Web Extra: Frank The Tank Slideshow

MINNEAPOLIS (WCCO) — Reporters take some assignments in stride. Other assignments require no arm-twisting. This story belongs among the latter.

When I discovered the fact that there is a Minnesota company that allows people to get inside massive tanks and drive them around, I thought I’d died and gone to Guy Heaven. There’s all this adrenaline about wanting to get in and drive them and listen to them and smell them and hear them clank around.

But the people who run Drive A Tank in Kasota, Minn. say their business is almost evenly split between gender lines.

“A lot of women see it. I think they are a little more eager to get out and do things like this,” said 25-year-old co-owner Tony Borglum.”It seems like they lead the thing; it’s always the women that drag the guy along.”

Among the tanks WCCO saw on our field trip was an Abbot Self Propelled Gun, a British-made weapon in use from 1965 to 1995. Carrying a 105-millimeter gun, its purpose was to lob large shells a long distance.

As I quickly found out, though, tanks are built for function, not comfort. It could also be that I’m a little bigger than your average British man. My head was sticking out of that cabin to such an extent, I have to assume I’d be killed instantly if I was driving it during wartime.

Though it weighs more than 30,000 pounds, the Abbot actually responded to my controls with ease. It was straightforward: push right to turn right, left to turn left, pull back to stop.

As fun as it was to drive the Abbot down hills and through mud, at Drive A Tank, they don’t just set you loose in tanks to drive the trails around their 30 acres. There is a class and safety briefing beforehand.

“We’re the only people in the country doing this,” said Borglum.

In the class I took with Jeanie and David, a couple from Illinois, we learned the U.S. Government doesn’t sell surplus tanks. While the tank’s guns no longer fire, the big vehicles can just roll.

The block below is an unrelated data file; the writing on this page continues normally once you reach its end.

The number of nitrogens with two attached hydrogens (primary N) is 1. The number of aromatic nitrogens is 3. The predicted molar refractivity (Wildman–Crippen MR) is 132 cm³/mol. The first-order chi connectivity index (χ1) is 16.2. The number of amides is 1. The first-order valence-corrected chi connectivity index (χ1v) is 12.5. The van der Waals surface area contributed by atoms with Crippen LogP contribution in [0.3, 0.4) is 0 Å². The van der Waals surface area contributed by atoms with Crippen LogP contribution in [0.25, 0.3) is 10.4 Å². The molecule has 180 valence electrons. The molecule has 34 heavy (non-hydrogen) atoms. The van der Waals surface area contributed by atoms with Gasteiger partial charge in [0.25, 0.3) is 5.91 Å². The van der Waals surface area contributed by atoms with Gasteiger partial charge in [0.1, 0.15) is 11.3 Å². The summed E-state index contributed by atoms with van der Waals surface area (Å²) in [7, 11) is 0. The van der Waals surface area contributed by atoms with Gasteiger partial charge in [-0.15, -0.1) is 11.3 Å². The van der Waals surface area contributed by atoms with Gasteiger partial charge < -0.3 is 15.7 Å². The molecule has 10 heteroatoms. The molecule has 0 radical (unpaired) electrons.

Also, it takes a year, and a lot of paperwork, to import surplus armor from Europe.

“You need ATF import permits, but you have to have vehicle serial numbers. You really don’t know if you’re going to get your Form 6 until you have the vehicle serial numbers,” said Borglum.

The class continues outdoors, making Drive A Tank a little bit like a museum … only one where you’re allowed to touch cold war relics like the 432 APC, an armored personnel carrier. The British made about 3,000 of them between 1962 and 1971. They’re designed to deliver 10 troops into battle.

It’s a tight fit for the driver and the tricky part is looking through a periscope to see where you’re going. Your view of the outside world is about 3 inches by 9 inches.

The grand finale: Larry, a Chieftan Main Battle Tank nearly 25 feet long, 10 feet wide and 9 feet high. Just being inside gives you a massive, powerful feeling. Weighing more than 60 tons, Larry can crush just about anything in its path. Like, say, cars.

That’s right. For $500, you get the chance to crush a car with a tank. Also included with the price of admission, you can test fire some of their historic firearms in the indoor shooting range. There are a lot of choices, including a circa 1942 Tommie gun and a World War II 0.30-caliber machine gun.

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